Graduation Year


Document Type




Degree Name

Doctor of Philosophy (Ph.D.)

Degree Granting Department

Educational Measurement and Research

Major Professor

Kathy Bradley-Klug, Ph.D.

Co-Major Professor

Jose Castillo, Ph.D.

Committee Member

Deirdre Cobb-Roberts, Ph.D.

Committee Member

Jennifer Wolgemuth, Ph.D.


higher education, minorities, school psychology, systemic oppression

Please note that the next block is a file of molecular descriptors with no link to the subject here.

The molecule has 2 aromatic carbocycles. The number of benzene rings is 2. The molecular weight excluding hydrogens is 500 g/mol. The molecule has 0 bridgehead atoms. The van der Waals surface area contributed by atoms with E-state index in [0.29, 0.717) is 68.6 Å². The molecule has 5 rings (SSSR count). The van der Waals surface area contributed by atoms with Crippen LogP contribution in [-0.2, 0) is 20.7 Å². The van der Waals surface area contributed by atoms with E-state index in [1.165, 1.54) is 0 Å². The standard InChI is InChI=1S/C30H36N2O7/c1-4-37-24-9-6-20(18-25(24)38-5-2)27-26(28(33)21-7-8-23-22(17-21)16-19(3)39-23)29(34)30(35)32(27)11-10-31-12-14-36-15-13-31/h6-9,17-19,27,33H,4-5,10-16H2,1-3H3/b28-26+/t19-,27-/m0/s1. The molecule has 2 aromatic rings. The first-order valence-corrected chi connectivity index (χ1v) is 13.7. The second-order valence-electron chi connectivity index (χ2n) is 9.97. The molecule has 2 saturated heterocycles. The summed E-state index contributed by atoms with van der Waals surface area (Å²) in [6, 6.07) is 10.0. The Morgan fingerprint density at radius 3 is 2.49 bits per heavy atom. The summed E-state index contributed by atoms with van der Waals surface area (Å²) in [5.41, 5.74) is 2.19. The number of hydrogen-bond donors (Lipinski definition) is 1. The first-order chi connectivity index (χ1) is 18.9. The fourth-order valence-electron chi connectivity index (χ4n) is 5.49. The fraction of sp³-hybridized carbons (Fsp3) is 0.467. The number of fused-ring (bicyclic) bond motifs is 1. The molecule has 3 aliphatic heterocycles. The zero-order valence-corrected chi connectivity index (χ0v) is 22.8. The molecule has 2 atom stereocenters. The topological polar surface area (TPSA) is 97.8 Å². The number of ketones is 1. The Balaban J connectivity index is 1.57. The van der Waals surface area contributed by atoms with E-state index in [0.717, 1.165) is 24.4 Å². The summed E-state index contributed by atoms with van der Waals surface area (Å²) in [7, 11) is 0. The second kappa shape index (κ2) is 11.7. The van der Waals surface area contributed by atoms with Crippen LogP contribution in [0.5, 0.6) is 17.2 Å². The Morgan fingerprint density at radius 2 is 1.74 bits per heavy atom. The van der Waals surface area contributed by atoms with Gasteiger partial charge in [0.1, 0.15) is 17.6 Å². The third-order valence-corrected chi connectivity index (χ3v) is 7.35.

This study aimed to critique the racial status quo of a school psychology graduate training program by gaining the perspectives of former and current racially minoritized students from the program. Additionally, this study aimed to utilize this information to provide implications for how to dismantle the racist and oppressive structures within the school psychology program. This study also aimed to analyze the success of research recommendations in helping racially minoritized students defeat the systemic barriers to completing a school psychology program. I conducted one-hour, semi-structured interviews of eight school psychology graduate racially minoritized students from the school psychology program. I used a critical paradigm and critical race theory to understand the student’s racialized experiences. I used constant comparison analysis and analytic memos to derive themes. I found the selected school psychology program maintained structural racism through three major themes: 1) maintaining racist hierarchical structures, 2) liberal ideologies that maintain inequities, and 3) research-based interest convergence. The participants in this study also described various forms of emotional distress as their response to the structural racism they experienced. Although the program acted in a number of ways to maintain structural racism, the program did act in anti-racist/anti-oppressive ways through faculty and peer support. Implications for social justice research and practice for school psychology programs are discussed.